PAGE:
NEWARK, N.J. -- Michael S. Beeman, national preparedness division director and acting director for response and recovery division for the Federal Emergency Management Agency (FEMA) Region II, will speak about national preparedness for natural disasters at the Third Annual Conference on Emerging Infectious Diseases sponsored by the Nursing Center for Bioterrorism and Emerging Infectious Diseases Preparedness in collaboration with the Center for Professional Development at the College of Nursing at Rutgers, The State University of New Jersey.
"Recent events such as the Tsunami in Indonesia and Hurricane Katrina have challenged health care professionals with extraordinary demands for services," said Felissa R. Lashley, dean and professor at the Rutgers College of Nursing and interim director of the Nursing Center for Bioterrorism and Emerging Infectious Diseases Preparedness. "This conference will present personal experiences and give us insight in how to better prepare for any future natural disasters."
The full day conference, which will discuss preparing natural disaster using simulation, infection control during a natural disaster, and lessons learned during Hurricane Katrina, will be held at the Somerset Marriott, Somerset, N.J., Friday, Nov. 3, from 8 a.m. to 3 p.m.
Last year, Beeman served 85 days as district director for Federal Response Operations in Harrison County, Mississippi, a position that he began the day before Hurricane Katrina made landfall. For his service in Mississippi he was recently awarded the Secretary of Homeland Security's Gold Medal, the organization's highest award.
Before joining FEMA, Beeman was part of the National Transportation Board team investigating the crash of Egypt Air flight 990 and in 2001 served as the lead public affairs officer for the World Trade Center disaster.
The conference will feature other speakers including Joy Spellman, director and principal investigator, Center for Public Health Preparedness; Betsy Todd, nurse epidemiologist, New York Presbyterian Hospital, Columbia University Medical Center; Anie Kalayjian, board certified expert in traumatic stress and adjunct professor of psychology, Fordham University; and Doris G. Brown, deputy assistant secretary and center director for community preparedness, Louisiana Department of Health and Hospitals, who oversaw the shelters for the Hurricane Katrina victims.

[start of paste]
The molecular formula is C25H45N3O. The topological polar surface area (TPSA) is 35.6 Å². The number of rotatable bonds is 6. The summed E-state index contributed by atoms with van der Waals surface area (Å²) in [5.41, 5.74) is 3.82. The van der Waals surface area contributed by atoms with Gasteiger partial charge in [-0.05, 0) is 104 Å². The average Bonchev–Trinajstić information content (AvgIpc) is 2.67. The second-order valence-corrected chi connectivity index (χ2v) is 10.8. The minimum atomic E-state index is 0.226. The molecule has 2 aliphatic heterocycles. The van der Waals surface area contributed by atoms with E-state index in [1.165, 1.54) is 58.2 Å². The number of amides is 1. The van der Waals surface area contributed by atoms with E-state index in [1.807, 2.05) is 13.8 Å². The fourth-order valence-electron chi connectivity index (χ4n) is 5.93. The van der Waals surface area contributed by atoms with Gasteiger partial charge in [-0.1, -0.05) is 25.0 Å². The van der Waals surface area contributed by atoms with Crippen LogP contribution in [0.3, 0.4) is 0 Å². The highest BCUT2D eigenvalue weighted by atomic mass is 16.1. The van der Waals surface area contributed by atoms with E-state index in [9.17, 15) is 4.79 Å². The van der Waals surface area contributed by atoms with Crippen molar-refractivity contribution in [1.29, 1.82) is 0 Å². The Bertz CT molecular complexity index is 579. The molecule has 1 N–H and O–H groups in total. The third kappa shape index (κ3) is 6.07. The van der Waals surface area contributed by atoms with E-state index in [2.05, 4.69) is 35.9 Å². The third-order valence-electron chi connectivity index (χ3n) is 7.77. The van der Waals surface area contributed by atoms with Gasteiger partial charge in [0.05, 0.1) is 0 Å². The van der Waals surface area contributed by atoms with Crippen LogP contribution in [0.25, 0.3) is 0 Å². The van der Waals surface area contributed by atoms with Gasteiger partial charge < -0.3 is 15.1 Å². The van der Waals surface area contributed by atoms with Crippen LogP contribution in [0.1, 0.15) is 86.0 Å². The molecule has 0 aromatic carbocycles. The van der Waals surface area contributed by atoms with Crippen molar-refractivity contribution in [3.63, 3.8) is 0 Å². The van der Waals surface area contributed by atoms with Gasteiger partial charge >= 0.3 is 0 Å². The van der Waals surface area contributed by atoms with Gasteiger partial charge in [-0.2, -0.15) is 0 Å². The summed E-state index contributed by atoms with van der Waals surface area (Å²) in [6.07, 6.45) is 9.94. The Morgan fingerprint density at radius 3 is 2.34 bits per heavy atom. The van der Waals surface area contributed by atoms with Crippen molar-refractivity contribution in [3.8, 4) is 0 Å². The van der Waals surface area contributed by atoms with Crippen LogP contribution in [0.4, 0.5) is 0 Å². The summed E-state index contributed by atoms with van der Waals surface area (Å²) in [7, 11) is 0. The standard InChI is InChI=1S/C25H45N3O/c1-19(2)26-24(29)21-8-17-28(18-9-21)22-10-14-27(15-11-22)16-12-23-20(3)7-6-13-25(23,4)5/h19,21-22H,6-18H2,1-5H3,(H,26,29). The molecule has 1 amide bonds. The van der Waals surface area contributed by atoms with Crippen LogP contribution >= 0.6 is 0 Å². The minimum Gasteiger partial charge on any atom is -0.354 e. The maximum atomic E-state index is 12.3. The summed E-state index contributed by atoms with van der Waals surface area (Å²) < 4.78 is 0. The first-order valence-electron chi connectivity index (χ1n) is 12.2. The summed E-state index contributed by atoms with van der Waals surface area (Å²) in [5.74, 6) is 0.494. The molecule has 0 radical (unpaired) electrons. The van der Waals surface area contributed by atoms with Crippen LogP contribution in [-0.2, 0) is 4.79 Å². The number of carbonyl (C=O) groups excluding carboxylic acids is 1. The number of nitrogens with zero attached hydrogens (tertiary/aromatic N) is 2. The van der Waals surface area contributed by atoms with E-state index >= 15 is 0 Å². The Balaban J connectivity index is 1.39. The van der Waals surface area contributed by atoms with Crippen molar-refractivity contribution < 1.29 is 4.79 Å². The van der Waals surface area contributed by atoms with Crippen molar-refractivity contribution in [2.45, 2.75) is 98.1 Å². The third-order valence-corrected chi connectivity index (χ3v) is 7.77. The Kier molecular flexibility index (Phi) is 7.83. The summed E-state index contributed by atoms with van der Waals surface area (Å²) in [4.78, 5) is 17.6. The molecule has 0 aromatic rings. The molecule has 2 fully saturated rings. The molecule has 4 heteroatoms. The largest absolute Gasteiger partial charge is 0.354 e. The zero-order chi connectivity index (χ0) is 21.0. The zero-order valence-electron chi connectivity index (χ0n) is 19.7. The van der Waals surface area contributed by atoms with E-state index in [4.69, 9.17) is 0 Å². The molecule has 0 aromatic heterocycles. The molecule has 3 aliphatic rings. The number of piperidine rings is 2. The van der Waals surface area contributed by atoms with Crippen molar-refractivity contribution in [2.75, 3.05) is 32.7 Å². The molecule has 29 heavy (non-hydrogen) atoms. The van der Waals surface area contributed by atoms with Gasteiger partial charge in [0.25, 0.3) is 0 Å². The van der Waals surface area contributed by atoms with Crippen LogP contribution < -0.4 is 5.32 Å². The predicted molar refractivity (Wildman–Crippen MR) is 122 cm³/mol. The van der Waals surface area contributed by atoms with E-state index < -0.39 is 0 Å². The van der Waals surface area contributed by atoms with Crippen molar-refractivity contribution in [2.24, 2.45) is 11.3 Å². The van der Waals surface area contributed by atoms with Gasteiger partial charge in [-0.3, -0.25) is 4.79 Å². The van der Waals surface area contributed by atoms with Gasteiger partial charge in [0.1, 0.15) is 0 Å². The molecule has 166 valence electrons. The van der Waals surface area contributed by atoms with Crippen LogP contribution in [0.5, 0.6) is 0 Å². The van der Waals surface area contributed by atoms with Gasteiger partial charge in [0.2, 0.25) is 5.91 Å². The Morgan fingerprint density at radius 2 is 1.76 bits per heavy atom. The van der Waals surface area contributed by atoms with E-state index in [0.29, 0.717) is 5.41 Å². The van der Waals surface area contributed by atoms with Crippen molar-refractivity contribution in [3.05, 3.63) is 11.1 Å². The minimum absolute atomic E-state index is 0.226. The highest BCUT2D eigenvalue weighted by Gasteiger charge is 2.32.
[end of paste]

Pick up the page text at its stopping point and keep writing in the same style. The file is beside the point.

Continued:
The conference registration fee is $65 per person and includes all program materials, morning refreshments and lunch. The conference is open to all health discipline professionals including but not limited to: registered nurses, advance practice nurses, nurses, physicians, health officers, public health officers, social workers, and pharmacists. It is particularly interest to those who work in the public health sector, schools and infection control and volunteers who respond to disasters. The conference is sponsored in part by a U.S. Department of Health and Human Services Health Resources and Services Administration grant #T01HP01407.
The Nursing Center for Bioterrorism and Emerging Infectious Diseases Preparedness, interim director, Dean Felissa R. Lashley, at Rutgers College of Nursing serves as a primary source of education, information and research initiatives for nurses, nurse practitioners, and all allied nursing personnel on practice matters relating to biological, chemical and nuclear terrorism as well as emerging infectious diseases.
From its headquarters at Rutgers Newark, Rutgers College of Nursing offers a broad range of academic programs on all three Rutgers campuses. The college offers a master's program with unique practitioner specialties and the first to offer a doctoral (Ph.D) nursing degree in New Jersey.
Last reviewed: By John M. Grohol, Psy.D. on 21 Feb 2009
Published on PsychCentral.com. All rights reserved.